Experience makes noise at Nelson
IRVING, Texas -- A teenager is making HP Byron Nelson Championship headlines, but the old guard isn't going down quietly.
Kenny Perry, Tom Pernice Jr. and Corey Pavin are clustered near the top of the leaderboard going into the final round of the Nelson on Sunday. The latter two have already turned 50, and Perry will reach Champions Tour status when he reaches the half-century mark in August.
"Age is only what you feel like and what you make it to be, and I've worked hard to keep myself in shape," said Pernice, who is tied for fourth at 7-under.
"Corey has played well this week and Kenny and myself are right there. This course [TPC Four Season Resort & Club] is the type where if you control the ball, length is not a huge issue and everybody has an opportunity."
Pernice, Perry and Pavin have 34 PGA Tour wins between them. All are chasing 22-year-old leader and Fort Worth resident Jason Day, who is 12-under.
A slimmed-down Perry was feeling frisky about a 66 that positioned him for a possible Sunday charge at 7-under.
"It has been a long year, a lot of work, lost a lot of weight," Perry said. "I've been working out hard, trying to rededicate myself and get back in the mix here, and actually I have a great shot at winning a golf tournament again."
Pavin, a Dallas resident and the 2010 Ryder Cup captain, made 15 pars Saturday. His two birdies came on a pair of the most difficult holes, the 461-yard par-4 No. 8 and the par-3 No. 17. He is tied for seventh at 6-under.
Pernice said the older guys count on experience and good putting to make up for a loss of distance.
At the other end of the spectrum is 16-year-old headline-maker Jordan Spieth, the sixth-youngest player to make a cut in a PGA Tour event.
Pernice was paired with Spieth on Saturday, and Pavin will tee off with the Jesuit junior Sunday.
Walking off the first tee Saturday, Pernice told Spieth, "'You're the youngest and I'm the oldest. I have two daughters, 15 and 16.' We got a chuckle right off the bat."
FW resident Day leads
Jason Day is the leader by two strokes over Blake Adams going into Sunday's final round.
Day was 12-under after a 67 on Saturday. He dealt with more wind than those with earlier tee times, which leads to some difficult decisions on the tee.
"There are a lot of side winds," Day said. "I'm standing on 15 with a driver and the wind is really coming off the left, and you're sitting there aiming down the left side. And if you hit a hook, you're out of bounds, so you aim a little further right and try and hit a draw. Once it gets up over those trees, it's going to the right."
Day almost pulled out of the tournament Thursday because of illness but ended the first round as co-leader and has been near the top since.
A 20-foot par-saving putt on No. 18 after driving into the water hazard allows Day to carry a positive attitude into Sunday.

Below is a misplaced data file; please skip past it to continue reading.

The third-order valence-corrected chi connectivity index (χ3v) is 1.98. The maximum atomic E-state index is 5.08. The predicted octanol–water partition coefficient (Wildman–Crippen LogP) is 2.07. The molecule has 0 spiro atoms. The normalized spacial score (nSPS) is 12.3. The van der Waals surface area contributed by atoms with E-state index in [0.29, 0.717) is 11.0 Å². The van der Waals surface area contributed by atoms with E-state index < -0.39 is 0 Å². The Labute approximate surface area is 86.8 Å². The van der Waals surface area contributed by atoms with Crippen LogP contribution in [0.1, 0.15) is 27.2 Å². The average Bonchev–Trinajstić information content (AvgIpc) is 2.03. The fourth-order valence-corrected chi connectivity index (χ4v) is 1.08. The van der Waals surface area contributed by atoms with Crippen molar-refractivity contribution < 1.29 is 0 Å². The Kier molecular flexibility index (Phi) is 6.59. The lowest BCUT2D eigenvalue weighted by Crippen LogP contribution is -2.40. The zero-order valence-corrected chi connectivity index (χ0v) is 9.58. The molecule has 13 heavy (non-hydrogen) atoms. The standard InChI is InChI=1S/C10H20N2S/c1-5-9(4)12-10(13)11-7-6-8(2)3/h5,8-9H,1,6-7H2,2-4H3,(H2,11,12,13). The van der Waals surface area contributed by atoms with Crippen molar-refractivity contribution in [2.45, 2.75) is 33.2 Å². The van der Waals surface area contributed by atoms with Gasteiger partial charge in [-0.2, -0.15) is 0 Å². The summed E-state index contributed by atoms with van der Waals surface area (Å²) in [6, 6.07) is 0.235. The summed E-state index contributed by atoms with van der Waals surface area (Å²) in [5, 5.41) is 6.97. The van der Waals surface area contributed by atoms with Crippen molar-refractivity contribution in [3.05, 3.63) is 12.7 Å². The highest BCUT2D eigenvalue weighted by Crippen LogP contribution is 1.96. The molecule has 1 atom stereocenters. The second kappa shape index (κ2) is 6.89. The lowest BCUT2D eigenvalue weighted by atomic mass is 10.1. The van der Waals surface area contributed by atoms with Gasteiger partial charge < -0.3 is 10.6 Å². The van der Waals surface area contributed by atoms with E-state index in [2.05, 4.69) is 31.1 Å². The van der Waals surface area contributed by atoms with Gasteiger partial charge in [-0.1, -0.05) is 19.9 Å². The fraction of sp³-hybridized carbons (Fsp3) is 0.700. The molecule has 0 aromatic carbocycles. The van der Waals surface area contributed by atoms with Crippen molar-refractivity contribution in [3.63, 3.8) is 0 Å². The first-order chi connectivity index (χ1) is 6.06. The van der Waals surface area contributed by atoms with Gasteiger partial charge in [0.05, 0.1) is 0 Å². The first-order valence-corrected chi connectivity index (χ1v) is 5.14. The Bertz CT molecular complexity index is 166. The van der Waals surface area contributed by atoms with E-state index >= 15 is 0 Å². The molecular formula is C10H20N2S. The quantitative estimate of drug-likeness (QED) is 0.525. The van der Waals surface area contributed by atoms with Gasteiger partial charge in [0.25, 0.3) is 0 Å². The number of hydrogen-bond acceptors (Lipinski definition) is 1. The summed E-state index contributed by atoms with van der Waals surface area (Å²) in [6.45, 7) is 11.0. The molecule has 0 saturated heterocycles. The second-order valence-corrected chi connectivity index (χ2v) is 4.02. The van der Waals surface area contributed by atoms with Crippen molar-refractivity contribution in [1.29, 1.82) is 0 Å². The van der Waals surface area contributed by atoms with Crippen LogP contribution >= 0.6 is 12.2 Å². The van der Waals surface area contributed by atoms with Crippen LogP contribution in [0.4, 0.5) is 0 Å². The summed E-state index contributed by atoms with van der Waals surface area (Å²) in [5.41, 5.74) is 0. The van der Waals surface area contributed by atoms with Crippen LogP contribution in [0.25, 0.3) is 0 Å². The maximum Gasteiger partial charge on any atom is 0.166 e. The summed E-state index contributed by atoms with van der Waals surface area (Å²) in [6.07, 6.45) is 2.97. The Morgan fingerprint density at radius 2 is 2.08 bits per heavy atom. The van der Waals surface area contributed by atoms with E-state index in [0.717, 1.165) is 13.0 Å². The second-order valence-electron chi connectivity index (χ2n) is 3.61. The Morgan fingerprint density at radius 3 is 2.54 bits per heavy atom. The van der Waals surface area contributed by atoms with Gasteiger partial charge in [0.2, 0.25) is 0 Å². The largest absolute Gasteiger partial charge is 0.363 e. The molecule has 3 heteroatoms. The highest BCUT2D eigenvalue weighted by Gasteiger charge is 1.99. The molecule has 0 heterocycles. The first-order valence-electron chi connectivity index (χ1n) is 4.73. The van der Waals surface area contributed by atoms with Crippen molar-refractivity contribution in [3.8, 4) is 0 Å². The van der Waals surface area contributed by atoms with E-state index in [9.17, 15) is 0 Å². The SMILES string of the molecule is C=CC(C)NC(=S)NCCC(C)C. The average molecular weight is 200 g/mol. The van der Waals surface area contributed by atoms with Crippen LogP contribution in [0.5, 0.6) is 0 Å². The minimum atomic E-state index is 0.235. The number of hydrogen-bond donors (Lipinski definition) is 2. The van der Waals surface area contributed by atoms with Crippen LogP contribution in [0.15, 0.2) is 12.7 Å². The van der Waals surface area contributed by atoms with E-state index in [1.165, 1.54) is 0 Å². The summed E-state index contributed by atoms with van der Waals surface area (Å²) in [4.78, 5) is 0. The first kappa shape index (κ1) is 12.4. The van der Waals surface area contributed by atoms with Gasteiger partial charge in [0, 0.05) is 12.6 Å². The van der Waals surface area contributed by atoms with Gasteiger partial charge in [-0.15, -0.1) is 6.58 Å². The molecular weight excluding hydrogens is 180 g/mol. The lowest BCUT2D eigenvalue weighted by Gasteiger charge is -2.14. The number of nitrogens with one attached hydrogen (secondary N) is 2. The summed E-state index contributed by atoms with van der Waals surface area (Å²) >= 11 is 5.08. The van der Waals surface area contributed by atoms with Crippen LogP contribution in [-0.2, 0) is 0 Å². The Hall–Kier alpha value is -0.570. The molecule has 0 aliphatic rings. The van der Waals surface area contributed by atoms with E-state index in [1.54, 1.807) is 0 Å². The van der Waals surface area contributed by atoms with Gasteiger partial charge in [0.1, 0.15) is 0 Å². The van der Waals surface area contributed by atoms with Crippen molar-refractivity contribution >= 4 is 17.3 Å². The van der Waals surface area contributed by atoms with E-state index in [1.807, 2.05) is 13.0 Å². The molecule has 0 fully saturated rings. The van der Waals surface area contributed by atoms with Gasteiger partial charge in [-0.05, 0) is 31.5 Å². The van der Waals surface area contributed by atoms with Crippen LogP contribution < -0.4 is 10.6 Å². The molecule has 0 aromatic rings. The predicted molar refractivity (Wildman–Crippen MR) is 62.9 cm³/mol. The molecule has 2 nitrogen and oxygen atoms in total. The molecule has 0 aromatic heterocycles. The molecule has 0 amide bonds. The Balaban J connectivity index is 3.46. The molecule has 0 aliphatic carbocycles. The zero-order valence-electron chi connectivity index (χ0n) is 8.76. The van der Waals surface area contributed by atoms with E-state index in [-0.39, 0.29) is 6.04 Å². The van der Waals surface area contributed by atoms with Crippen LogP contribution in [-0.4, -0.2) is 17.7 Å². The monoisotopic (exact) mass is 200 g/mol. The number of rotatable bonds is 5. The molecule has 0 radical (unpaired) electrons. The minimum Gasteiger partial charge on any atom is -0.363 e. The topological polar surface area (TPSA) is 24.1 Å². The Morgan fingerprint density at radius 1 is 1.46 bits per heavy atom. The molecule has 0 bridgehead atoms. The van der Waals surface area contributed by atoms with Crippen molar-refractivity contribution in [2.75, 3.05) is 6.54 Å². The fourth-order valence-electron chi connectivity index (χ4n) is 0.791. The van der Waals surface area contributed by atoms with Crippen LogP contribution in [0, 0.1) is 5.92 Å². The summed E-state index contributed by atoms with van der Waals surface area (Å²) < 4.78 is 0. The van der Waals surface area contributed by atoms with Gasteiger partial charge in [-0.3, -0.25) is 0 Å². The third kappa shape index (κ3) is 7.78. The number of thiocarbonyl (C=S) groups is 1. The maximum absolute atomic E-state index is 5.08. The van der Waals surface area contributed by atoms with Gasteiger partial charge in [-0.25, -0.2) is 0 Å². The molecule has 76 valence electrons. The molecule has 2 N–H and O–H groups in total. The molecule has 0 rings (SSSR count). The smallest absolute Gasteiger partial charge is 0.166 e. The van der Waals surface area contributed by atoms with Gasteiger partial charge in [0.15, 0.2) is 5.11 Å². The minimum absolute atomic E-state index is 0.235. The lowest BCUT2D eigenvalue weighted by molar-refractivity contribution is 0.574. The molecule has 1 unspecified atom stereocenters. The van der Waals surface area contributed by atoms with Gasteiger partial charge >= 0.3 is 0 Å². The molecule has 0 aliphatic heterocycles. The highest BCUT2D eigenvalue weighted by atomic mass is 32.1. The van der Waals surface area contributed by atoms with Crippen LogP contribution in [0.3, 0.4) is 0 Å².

"It doesn't leave a bad taste in your mouth after the round, so I was very happy with that par save," Day said.
Hensby, Atwal score low rounds
Mark Hensby exchanged a high-five with a young spectator after holing a 62-foot chip shot for birdie at No. 17.
Hensby matched Arjun Atwal with the day's low round of 64.
Hensby, five strokes off the lead, said he overheard a conversation between two kids. One didn't think Hensby could pull off the shot.
"It hit the flag and it went in," Hensby said. "A bit lucky. I don't think he thought it could be done."
Adams one back
Blake Adams doesn't sound like a guy who's going to feel final-round pressure, even though he is just one stroke off the lead.
"I'm playing golf for a living," the 34-year-old rookie from Georgia said. "You know, there is a lot worse things that could happen. And if I play great tomorrow, which I fully expect to, fantastic. If I don't, I'll try again next week. It's a learning process.
"I have a lot of miles under me, but I'm just going to battle the golf course and see where I end up."
Caddie knows best
Jeff Overton gives credit to a caddie change for his improved play this week. Overton is third at 9-under.
"He's worked on my confidence," said Overton, "and he's always talking about being confident. Everything he says is positive."
A new driver has added distance for Overton.
To win, Overton said it might come down to the best grinder.
"The place plays so hard, because the winds at different angles and so forth. It's going to take patience," he said. "Fairways and greens out there are going to go a long, long way."
The toughest hole so far is No. 3, a 528-yard par-4. It is playing to a 4.28 average. Next is No. 18, a 429-yard par-4, with an average of 4.21. The easiest hole is the 542-yard par-5 No. 7, playing almost a half-stroke under par at 4.54. ... Attendance for Saturday was 78,000, an increase of 3,000 over the third round last year. ... Jason Schultz of Dallas will be the first player off, at 7:25 a.m. Sunday. The final pairing of Jason Day and Blake Adams is scheduled for 12:30 p.m.